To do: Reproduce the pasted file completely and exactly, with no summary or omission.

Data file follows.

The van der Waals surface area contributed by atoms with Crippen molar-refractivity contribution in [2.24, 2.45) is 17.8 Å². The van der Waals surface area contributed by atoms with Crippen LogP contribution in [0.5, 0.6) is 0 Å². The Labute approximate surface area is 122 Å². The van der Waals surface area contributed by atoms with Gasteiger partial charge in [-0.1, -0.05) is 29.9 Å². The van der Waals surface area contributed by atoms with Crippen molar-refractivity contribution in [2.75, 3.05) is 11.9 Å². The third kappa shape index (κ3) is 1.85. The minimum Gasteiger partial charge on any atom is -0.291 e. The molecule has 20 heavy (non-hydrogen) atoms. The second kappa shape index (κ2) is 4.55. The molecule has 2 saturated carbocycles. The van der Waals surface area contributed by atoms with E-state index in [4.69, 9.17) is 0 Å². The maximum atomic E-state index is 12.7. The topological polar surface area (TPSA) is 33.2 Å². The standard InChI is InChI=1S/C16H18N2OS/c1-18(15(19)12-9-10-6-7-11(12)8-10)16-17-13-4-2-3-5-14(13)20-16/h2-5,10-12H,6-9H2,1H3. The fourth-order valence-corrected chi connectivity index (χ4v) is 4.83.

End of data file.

The van der Waals surface area contributed by atoms with Crippen molar-refractivity contribution in [2.24, 2.45) is 17.8 Å². The van der Waals surface area contributed by atoms with Crippen LogP contribution in [0.5, 0.6) is 0 Å². The Labute approximate surface area is 122 Å². The van der Waals surface area contributed by atoms with Gasteiger partial charge in [-0.1, -0.05) is 29.9 Å². The van der Waals surface area contributed by atoms with Crippen molar-refractivity contribution in [2.75, 3.05) is 11.9 Å². The third kappa shape index (κ3) is 1.85. The minimum Gasteiger partial charge on any atom is -0.291 e. The molecule has 20 heavy (non-hydrogen) atoms. The second kappa shape index (κ2) is 4.55. The molecule has 2 saturated carbocycles. The van der Waals surface area contributed by atoms with E-state index in [4.69, 9.17) is 0 Å². The maximum atomic E-state index is 12.7. The topological polar surface area (TPSA) is 33.2 Å². The standard InChI is InChI=1S/C16H18N2OS/c1-18(15(19)12-9-10-6-7-11(12)8-10)16-17-13-4-2-3-5-14(13)20-16/h2-5,10-12H,6-9H2,1H3. The fourth-order valence-corrected chi connectivity index (χ4v) is 4.83.